White House and USCIS plan initiatives for Foreign Entrepreneurs
- December 6, 2016
- Richard Newman
On August 2, 2011, the Obama Administration and USCIS announced new policies to encourage foreign entrepreneurs to remain in the United States in hopes that their efforts will create jobs through start-up companies and investments. The new policies include the following:
Premium Processing for Multinational Manager/Executive Petitions
The changes will include expanding premium processing services to include Form I-140 immigrant worker petitions for multinational managers/executives in the first employment-based preference category, known as EB-1(3). Premium processing is a 15-day processing service offered for an additional fee of $1,225. Since 2006, premium processing services have been offered to most I-140 petitions including EB-1, EB-2 and EB-3 cases, but was never before extended to include multinational manager/executive cases.
USCIS has not given an exact date when premium processing will be expanded to include the multinational manager/executive petitions.
H-1B’s for Business Owners
USCIS has issued a clarification of its policies on the relationship between the employer and employee in H-1B cases, in an effort to ease restrictions that had limited the ability of business owners to qualify for H-1B visas.
Since 2010, USCIS has taken the position that for a business owner to qualify for H-1B, the employer must demonstrate that the company has the right to control the H-1B employee. As such, when the beneficiary is self-employed or has an ownership interest in the business, the H-1B petition must show that the petitioning company is separate and distinct from the beneficiary, such that an employer-employee relationship exists. Hence, if there is no separation between the petitioning company and the beneficiary, and there is no evidence that that the business entity, and not the individual, will control the H-1B work, then the H-1B might be denied.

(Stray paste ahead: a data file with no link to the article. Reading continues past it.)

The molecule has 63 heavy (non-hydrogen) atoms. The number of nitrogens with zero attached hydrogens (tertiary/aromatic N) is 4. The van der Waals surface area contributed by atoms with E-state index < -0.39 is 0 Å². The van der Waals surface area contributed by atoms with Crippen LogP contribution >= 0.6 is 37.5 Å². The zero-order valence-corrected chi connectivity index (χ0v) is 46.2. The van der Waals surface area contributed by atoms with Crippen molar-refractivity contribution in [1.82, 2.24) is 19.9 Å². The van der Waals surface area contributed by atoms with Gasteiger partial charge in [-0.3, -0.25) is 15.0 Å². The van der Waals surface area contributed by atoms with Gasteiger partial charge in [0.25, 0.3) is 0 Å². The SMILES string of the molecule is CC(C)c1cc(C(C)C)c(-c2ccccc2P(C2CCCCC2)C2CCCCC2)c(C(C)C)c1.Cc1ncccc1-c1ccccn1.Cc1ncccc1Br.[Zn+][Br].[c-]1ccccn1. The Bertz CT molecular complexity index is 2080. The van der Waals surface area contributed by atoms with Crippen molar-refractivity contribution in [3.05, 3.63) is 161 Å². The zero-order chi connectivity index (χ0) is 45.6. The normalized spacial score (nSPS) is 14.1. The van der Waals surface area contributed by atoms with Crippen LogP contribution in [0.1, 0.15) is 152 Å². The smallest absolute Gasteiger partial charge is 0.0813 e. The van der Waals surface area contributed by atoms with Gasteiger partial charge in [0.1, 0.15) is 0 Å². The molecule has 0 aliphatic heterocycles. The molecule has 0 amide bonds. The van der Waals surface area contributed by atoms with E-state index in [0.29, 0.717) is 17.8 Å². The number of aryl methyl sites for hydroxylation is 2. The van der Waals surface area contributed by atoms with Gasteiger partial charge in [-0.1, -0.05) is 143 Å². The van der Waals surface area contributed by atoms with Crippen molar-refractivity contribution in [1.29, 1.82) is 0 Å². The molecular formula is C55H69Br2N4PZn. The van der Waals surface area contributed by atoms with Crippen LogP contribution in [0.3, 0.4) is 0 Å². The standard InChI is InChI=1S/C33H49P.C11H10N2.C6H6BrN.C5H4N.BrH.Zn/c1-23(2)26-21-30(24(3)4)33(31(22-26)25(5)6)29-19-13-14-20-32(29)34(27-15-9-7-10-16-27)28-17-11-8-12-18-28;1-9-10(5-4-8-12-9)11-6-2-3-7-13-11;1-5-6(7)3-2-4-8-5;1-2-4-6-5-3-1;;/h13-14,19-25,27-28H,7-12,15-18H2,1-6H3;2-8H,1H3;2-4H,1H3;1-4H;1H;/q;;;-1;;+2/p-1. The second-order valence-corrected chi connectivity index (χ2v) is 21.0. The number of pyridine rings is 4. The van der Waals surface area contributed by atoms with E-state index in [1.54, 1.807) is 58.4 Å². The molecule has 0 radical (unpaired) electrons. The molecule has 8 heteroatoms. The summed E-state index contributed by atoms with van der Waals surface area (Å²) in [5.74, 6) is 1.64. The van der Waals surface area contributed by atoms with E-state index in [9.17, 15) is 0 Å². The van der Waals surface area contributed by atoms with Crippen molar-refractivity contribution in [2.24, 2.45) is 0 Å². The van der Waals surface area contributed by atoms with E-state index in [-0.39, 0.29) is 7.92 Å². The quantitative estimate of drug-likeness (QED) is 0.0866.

Before 2010, USCIS held to the long-standing policy that recognized that a corporation is a separate entity from its owner, even if it was owned and operated by a single person, and could serve as an H-1B sponsor.
The new clarification does not reverse USCIS’ 2010 position regarding business owners. Instead, it states that where the petitioner has the right to control the employment of the entrepreneur/beneficiary, then H-1B may be granted. An example would be where a Board of Directors has the ability to hire, fire, pay, supervise or otherwise control the beneficiary.
Entrepreneurs and EB-2 Permanent Residence Category
USCIS has issued clarification that entrepreneurs may also be eligible for the second employment-based immigrant preference category (EB-2) as a professional with an advanced degree (master’s or higher) or as a foreign national of exceptional ability in business, sciences or the arts.
USCIS also suggests that entrepreneurs could also be eligible for EB-2 classification under the national interest waiver (NIW) without the need for a job offer of labor certification. The applicant would have to demonstrate that their activities will substantially benefit the national economy, culture or educational interests or welfare of the United States. In the recent past, the NIW waiver has been a very difficult case to get approved. However, USCIS suggests that an entrepreneur could show a substantial benefit to the welfare of the United States if his or her business would create job opportunities for US workers or generate economic growth.
USCIS is planning to streamline the way it administers the immigrant investor program (EB-5) including reducing processing times and allowing premium processing for certain investment cases. The EB-5 includes investments of $1 million or more into a new enterprise in the US; or $500,000 into a new business in an underdeveloped area of the US. The green card is granted for 2 years and will only be made permanent if the business can show it employs 10 America workers by that time.